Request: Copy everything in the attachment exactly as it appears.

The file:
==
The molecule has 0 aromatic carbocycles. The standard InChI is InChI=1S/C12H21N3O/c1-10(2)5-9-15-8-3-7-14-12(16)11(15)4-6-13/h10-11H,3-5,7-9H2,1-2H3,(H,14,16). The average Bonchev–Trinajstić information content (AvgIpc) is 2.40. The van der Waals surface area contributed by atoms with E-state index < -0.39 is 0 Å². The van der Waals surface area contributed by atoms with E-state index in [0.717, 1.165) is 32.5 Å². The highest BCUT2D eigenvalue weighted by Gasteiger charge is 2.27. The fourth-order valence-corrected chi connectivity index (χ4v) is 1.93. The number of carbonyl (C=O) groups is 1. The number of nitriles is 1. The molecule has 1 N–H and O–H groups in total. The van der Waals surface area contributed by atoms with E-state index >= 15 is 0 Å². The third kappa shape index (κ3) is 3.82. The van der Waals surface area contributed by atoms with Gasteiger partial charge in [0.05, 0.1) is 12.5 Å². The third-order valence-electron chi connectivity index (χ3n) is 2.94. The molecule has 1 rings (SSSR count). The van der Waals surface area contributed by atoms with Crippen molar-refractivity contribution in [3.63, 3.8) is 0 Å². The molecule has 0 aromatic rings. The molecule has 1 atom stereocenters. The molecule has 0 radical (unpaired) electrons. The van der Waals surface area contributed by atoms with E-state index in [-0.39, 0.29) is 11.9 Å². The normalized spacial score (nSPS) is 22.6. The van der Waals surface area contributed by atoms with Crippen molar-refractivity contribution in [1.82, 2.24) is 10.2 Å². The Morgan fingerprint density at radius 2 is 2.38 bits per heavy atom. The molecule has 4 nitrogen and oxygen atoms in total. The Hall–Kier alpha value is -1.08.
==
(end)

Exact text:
The molecule has 0 aromatic carbocycles. The standard InChI is InChI=1S/C12H21N3O/c1-10(2)5-9-15-8-3-7-14-12(16)11(15)4-6-13/h10-11H,3-5,7-9H2,1-2H3,(H,14,16). The average Bonchev–Trinajstić information content (AvgIpc) is 2.40. The van der Waals surface area contributed by atoms with E-state index < -0.39 is 0 Å². The van der Waals surface area contributed by atoms with E-state index in [0.717, 1.165) is 32.5 Å². The highest BCUT2D eigenvalue weighted by Gasteiger charge is 2.27. The fourth-order valence-corrected chi connectivity index (χ4v) is 1.93. The number of carbonyl (C=O) groups is 1. The number of nitriles is 1. The molecule has 1 N–H and O–H groups in total. The van der Waals surface area contributed by atoms with E-state index >= 15 is 0 Å². The third kappa shape index (κ3) is 3.82. The van der Waals surface area contributed by atoms with Gasteiger partial charge in [0.05, 0.1) is 12.5 Å². The third-order valence-electron chi connectivity index (χ3n) is 2.94. The molecule has 1 rings (SSSR count). The van der Waals surface area contributed by atoms with Crippen molar-refractivity contribution in [3.63, 3.8) is 0 Å². The molecule has 0 aromatic rings. The molecule has 1 atom stereocenters. The molecule has 0 radical (unpaired) electrons. The van der Waals surface area contributed by atoms with E-state index in [-0.39, 0.29) is 11.9 Å². The normalized spacial score (nSPS) is 22.6. The van der Waals surface area contributed by atoms with Crippen molar-refractivity contribution in [1.82, 2.24) is 10.2 Å². The Morgan fingerprint density at radius 2 is 2.38 bits per heavy atom. The molecule has 4 nitrogen and oxygen atoms in total. The Hall–Kier alpha value is -1.08.